Wednesday, 26 October 2011

First. Invisible line splitting cities.

Prime Meridian Laser
I've been inspired by Greenwich Prime Meridian Line. Line represents the Prime Meridian of the World - Longitude 0º.Every place on Earth is measured in terms of its distance east or west from this line. The line itself divides the eastern and western hemispheres of the Earth - just as the Equator divides the northern and southern hemispheres. I underlined word represents- line is imaginary in a sense that it is invisible (apart of laser line indicating it at night) and also, that position of the line was chosen randomly, by agreement of governments, so it would be advantageous for most. It means such an influental line was man-made.
In 1884 the Prime Meridian was defined by the position of the large “Transit Circle” telescope in the Observatory’s Meridian Building.
As the earth’s crust is moving very slightly all the time the exact position of the Prime Meridian is now moving very slightly too, but the original reference for the prime meridian of the world remains the Airy Transit Circle in the Royal Observatory, even if the exact location of the line may move to either side.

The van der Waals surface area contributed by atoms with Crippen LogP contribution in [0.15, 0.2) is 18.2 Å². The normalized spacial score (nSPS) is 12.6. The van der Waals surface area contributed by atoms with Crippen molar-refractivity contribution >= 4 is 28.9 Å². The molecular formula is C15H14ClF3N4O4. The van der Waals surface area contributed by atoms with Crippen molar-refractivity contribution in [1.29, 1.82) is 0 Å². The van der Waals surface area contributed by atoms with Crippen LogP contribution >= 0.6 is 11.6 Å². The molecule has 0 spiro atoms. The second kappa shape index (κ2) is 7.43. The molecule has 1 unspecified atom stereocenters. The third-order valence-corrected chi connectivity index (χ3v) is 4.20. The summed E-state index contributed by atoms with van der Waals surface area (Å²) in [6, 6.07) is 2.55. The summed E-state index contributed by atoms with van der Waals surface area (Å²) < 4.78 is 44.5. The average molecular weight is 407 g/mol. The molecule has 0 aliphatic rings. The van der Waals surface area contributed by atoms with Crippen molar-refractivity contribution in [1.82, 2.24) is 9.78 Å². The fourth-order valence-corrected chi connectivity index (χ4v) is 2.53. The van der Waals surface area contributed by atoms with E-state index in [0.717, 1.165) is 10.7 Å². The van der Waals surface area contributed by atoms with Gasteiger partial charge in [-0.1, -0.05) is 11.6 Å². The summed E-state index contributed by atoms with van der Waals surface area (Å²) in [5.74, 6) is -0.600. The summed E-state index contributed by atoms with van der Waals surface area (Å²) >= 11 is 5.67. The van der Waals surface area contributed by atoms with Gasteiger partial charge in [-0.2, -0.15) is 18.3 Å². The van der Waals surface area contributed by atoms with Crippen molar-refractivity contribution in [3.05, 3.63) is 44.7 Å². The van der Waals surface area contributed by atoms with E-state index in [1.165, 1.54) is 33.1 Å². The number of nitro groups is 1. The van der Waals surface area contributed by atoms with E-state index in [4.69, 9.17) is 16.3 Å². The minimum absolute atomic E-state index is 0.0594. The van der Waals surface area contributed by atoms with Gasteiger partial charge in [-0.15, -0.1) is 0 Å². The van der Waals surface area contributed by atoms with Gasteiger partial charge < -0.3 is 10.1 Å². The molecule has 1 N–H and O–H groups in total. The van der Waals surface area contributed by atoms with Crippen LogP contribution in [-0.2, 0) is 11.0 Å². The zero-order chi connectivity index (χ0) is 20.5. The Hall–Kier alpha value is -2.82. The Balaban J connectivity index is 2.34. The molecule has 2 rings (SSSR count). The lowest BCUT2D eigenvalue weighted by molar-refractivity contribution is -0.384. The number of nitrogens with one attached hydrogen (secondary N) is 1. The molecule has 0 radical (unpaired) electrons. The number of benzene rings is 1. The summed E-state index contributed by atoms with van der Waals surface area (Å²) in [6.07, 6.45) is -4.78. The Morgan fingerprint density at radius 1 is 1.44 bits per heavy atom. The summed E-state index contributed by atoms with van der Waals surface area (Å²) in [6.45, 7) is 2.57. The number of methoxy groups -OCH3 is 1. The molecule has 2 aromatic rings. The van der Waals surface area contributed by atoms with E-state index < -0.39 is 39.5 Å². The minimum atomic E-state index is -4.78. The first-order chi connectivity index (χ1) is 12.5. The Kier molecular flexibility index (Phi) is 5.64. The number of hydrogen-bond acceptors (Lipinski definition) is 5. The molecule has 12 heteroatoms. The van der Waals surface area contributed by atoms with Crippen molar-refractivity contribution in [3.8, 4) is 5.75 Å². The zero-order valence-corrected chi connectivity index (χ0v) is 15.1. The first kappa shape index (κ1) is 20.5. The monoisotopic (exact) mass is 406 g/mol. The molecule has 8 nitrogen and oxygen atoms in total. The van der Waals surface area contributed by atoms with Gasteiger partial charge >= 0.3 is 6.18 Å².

It's a classic photo opportunity: have your photo taken standing on the Prime Meridian Line at Greenwich. Head for The Royal Observatory and in the courtyard is a metal strip where you stand over the line and can be in the the eastern and western hemispheres at the same time.

But what if there was a physical wall dividing earth into two- east and west? Creating two worlds, new cities. What places, buildings line would it cross? How socially it would change city perspective? How physically you would move around the space?

In terms of curiousity, how things that we are aware of  would change if they would exist in reality and would become tangable?
Sense of the world- would perception change if you'd see it in reality?

     Gordon Matta Clark: 1974 Splitting, Exterior (in 6 parts)

James Corner + Alex S. MacLean - Taking Measures Across The American Landscape (1996)
‘As a creative practice, mapping precipitates its most productive effects through a finding that is also a founding; its agency lies in neither reproduction nor imposition but rather in uncovering realities previously unseen or unimagined, even across seemingly exhausted grounds. Thus mapping unfolds potential, it re-makes territory over and over again, each time with new and diverse consequences.’
James Corner - The Agency of Mapping: Speculation, Critique and Invention (1999)

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